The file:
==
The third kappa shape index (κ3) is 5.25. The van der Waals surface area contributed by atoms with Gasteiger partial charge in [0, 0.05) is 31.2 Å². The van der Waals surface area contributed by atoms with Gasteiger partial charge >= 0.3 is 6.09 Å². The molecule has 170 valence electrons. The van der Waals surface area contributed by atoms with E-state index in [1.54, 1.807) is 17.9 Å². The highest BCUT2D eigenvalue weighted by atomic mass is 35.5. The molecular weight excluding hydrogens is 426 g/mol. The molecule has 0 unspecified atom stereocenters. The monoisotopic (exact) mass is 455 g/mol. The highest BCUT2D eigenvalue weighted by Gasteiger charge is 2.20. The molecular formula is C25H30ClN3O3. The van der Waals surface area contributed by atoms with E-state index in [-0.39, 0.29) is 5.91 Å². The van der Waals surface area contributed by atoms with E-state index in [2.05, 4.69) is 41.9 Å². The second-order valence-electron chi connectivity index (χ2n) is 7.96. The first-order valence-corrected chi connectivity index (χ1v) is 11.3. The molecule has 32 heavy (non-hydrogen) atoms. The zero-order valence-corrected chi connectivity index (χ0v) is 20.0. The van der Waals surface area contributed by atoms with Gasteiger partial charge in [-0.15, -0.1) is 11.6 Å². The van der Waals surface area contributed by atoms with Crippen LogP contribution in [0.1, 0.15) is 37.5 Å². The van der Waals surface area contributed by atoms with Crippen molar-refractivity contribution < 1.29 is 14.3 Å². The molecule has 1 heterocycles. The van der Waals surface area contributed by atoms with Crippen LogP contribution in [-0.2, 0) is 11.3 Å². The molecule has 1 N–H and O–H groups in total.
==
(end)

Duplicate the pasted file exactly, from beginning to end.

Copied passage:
The third kappa shape index (κ3) is 5.25. The van der Waals surface area contributed by atoms with Gasteiger partial charge in [0, 0.05) is 31.2 Å². The van der Waals surface area contributed by atoms with Gasteiger partial charge >= 0.3 is 6.09 Å². The molecule has 170 valence electrons. The van der Waals surface area contributed by atoms with E-state index in [1.54, 1.807) is 17.9 Å². The highest BCUT2D eigenvalue weighted by atomic mass is 35.5. The molecular weight excluding hydrogens is 426 g/mol. The molecule has 0 unspecified atom stereocenters. The monoisotopic (exact) mass is 455 g/mol. The highest BCUT2D eigenvalue weighted by Gasteiger charge is 2.20. The molecular formula is C25H30ClN3O3. The van der Waals surface area contributed by atoms with E-state index in [-0.39, 0.29) is 5.91 Å². The van der Waals surface area contributed by atoms with E-state index in [2.05, 4.69) is 41.9 Å². The second-order valence-electron chi connectivity index (χ2n) is 7.96. The first-order valence-corrected chi connectivity index (χ1v) is 11.3. The molecule has 32 heavy (non-hydrogen) atoms. The zero-order valence-corrected chi connectivity index (χ0v) is 20.0. The van der Waals surface area contributed by atoms with Gasteiger partial charge in [-0.15, -0.1) is 11.6 Å². The van der Waals surface area contributed by atoms with Crippen LogP contribution in [0.1, 0.15) is 37.5 Å². The van der Waals surface area contributed by atoms with Crippen molar-refractivity contribution < 1.29 is 14.3 Å². The molecule has 1 heterocycles. The van der Waals surface area contributed by atoms with Crippen LogP contribution in [-0.2, 0) is 11.3 Å². The molecule has 1 N–H and O–H groups in total.